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Tiger Woods on Wednesday in his press conference ahead of the Genesis Invitational.
Tiger Woods was once not Tiger Woods. So he thought he needed to show proof.
It was 1992, the then-16-year-old had asked his high school principal if he could be excused to play at Riviera Country Club on a couple of school days, and he was on the first tee for his first shot at a PGA Tour event. Thirty years later, ahead of this week’s Genesis Invitational at Riv, Woods remembered well his sponsor invite to the then-called Los Angeles Open. And the tee shot on the iconic par-5 1st.
“I remember when I hit my first tee shot there, I hit my little 3-wood out there, I looked like the size of a 3-wood, but it was neat to be a part of that first tee shot,” Woods said.
“You look back at that tee shot, OK, every great champion has basically from the ’40s on has hit that tee shot. You see photos of [Ben] Hogan and [Byron] Nelson and everyone after that, subsequent after that, all hit that tee shot. You can’t lengthen that tee shot; it’s not going anywhere. The clubhouse is in the same spot, the same road, the same cart path, same everything. It’s an iconic tee shot.”
And what does Woods remember most about his? He’s now the host of the event, and as part of his duties, he picks an exemption in honor of Charlie Sifford, the first Black man to play in a Tour event. This year, it’s Aaron Beverly, and Woods was asked what advice he’d give him.
Hint: If you find the video, check out his left front pants pocket. Remember, he was not always Tiger Woods.
“Well, first of all, don’t do what I did,” Woods said. “I had — we all have our credentials; you guys hang your lanyards around your neck. I had my credential in my left front pocket, and I remember on the range, a couple putts I hit, I actually hit it. I’m like, maybe I should move this. But yeah, they won’t let me in the tournament. So I didn’t move it. If you look at my left front pocket, I’ve got my little credential there.
“Don’t put it there. It’s a bad spot.”
The Skratch website shows it well here. Over about 400 words, Woods remembered more of his late February 1992 rounds.
“Looking back on it, I was trying to explain this earlier to a few people,” Woods said. “It was — I was in high school. I was, what, a sophomore in high school. It was like going from playing JV baseball to all of a sudden facing — you’re going to be on the bump against Nolan Ryan. That’s how big a jump that felt like.
“I thought I played well. I shot 72-75, and I felt like I could improve maybe four shots better, and I was still 17 back of Davis [Love III, the runner-up, after a playoff, to Fred Couples]. It was quite humbling, but I had to say, OK, this is one of the — you have to understand where I grew up. I grew up playing public golf courses. I played down there at Heartwell Golf Park down there, a little 18-hole, par-3 course. If you guys remember the pyramid of clubs — three clubs on each side, so you carry that around, a six-pack of beer — and that’s how they played golf, right?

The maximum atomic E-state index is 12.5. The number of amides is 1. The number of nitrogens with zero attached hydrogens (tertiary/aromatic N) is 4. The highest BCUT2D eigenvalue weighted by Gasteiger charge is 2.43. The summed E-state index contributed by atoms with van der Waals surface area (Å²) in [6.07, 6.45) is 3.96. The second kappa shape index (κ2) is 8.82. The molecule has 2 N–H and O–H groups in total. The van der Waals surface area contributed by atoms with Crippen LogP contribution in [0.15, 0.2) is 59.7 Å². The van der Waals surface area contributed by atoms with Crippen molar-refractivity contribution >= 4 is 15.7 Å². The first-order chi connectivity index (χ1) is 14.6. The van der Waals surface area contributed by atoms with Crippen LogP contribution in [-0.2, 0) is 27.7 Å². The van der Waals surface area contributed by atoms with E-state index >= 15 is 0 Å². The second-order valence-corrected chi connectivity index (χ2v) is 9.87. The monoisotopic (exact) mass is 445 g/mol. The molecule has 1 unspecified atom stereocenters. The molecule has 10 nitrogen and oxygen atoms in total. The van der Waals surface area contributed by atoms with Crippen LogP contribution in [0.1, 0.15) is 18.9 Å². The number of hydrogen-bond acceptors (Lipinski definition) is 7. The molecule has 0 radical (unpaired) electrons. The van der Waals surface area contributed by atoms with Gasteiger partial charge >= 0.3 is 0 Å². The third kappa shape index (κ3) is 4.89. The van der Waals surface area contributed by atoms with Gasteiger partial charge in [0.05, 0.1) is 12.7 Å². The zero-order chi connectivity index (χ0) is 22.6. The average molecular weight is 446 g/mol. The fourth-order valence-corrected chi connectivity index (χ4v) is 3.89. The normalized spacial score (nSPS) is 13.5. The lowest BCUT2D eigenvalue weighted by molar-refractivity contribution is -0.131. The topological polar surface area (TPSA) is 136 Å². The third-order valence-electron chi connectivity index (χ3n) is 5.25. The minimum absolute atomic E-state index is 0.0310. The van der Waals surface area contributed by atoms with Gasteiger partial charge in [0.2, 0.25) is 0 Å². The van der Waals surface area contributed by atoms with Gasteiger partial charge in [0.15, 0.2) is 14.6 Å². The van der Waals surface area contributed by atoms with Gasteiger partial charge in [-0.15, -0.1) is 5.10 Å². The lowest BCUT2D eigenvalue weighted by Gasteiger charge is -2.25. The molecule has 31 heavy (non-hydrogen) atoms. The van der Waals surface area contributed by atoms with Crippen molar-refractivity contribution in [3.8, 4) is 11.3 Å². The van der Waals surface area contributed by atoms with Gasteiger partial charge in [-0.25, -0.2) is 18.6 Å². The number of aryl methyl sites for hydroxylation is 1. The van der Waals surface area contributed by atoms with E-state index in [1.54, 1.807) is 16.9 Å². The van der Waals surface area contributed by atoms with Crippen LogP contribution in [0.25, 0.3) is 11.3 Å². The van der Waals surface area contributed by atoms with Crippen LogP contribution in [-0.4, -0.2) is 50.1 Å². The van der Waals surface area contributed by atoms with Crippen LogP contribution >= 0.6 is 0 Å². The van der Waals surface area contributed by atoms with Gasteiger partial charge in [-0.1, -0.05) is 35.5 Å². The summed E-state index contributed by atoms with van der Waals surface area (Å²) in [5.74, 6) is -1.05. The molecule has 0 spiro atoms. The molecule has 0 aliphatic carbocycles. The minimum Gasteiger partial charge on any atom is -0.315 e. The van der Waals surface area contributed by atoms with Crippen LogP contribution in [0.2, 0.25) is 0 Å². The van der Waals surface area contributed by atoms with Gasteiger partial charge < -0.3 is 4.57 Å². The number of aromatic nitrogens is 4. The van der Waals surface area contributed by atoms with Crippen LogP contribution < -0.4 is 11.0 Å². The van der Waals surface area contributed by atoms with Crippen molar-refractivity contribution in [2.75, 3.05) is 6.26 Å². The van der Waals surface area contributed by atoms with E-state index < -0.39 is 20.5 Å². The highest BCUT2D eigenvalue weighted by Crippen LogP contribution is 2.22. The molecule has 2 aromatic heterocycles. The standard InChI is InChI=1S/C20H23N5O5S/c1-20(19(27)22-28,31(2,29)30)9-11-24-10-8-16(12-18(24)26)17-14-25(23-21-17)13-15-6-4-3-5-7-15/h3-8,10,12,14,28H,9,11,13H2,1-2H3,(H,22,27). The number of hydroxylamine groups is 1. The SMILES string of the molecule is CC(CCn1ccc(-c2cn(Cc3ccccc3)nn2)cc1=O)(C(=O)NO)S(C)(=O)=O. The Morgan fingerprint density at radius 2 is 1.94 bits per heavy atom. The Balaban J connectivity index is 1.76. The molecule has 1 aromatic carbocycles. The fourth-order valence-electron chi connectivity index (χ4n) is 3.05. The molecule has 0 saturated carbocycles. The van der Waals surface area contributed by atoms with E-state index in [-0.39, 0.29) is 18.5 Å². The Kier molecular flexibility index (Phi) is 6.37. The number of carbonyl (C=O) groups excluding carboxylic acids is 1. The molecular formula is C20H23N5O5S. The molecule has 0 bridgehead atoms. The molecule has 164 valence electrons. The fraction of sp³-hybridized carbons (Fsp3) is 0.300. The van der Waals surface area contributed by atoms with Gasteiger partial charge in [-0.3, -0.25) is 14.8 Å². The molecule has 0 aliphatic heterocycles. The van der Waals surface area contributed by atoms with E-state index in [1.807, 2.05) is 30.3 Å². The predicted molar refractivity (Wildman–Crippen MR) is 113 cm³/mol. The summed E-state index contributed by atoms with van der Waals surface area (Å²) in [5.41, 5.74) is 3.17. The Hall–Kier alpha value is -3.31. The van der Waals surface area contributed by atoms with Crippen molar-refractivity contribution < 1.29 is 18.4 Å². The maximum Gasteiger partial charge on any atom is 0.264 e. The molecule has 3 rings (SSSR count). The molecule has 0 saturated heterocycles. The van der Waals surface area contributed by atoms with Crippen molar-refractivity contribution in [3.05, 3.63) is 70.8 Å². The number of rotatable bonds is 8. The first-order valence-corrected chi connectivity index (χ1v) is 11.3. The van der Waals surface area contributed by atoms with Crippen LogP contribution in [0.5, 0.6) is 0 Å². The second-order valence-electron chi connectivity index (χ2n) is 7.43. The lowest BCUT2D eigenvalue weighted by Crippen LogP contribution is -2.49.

“Well, to play in a Tour event, to not have to use a range token and to have brand new — at that time, brand-new balata balls on the range, I wanted to fill my bag and like steal the whole thing. That’s the difference between going from where I was playing at the time to come out here and playing on Tour. It was an enormous chasm.
“I was lucky enough to get an exemption to play here. Mr. Nelson gave me an exemption to play at his tournament in Dallas. So eventually when I ended up getting a few more exemptions, I won a few events that allowed me to play a few more tournaments, that chasm didn’t seem as big and didn’t seem as, you know, awe-inspiring, an awe moment. I feel like I’ve been here, I’ve seen this, I know what these guys are capable of, now can I do this. It wasn’t as big a shock factor.
“So having that exemption at that age, yes, it was a big jump, eye-opening, but it allowed me to understand how far I had to go, how much I had to work. I had to go dig it out of the dirt. Charlie and I used to talk about that all the time, you’ve got to go earn it in the dirt. Perseverance, as Aaron was alluding to, that’s what embodied Charlie and that’s what allowed me to get here. I persevered, I worked my butt off, I went out there and earned it in the dirt, which allowed me to get on Tour.”
Nick Piastowski is a Senior Editor at Golf.com and Golf Magazine. In his role, he is responsible for editing, writing and developing stories across the golf space. And when he’s not writing about ways to hit the golf ball farther and straighter, the Milwaukee native is probably playing the game, hitting the ball left, right and short, and drinking a cold beer to wash away his score. You can reach out to him about any of these topics — his stories, his game or his beers — at firstname.lastname@example.org.
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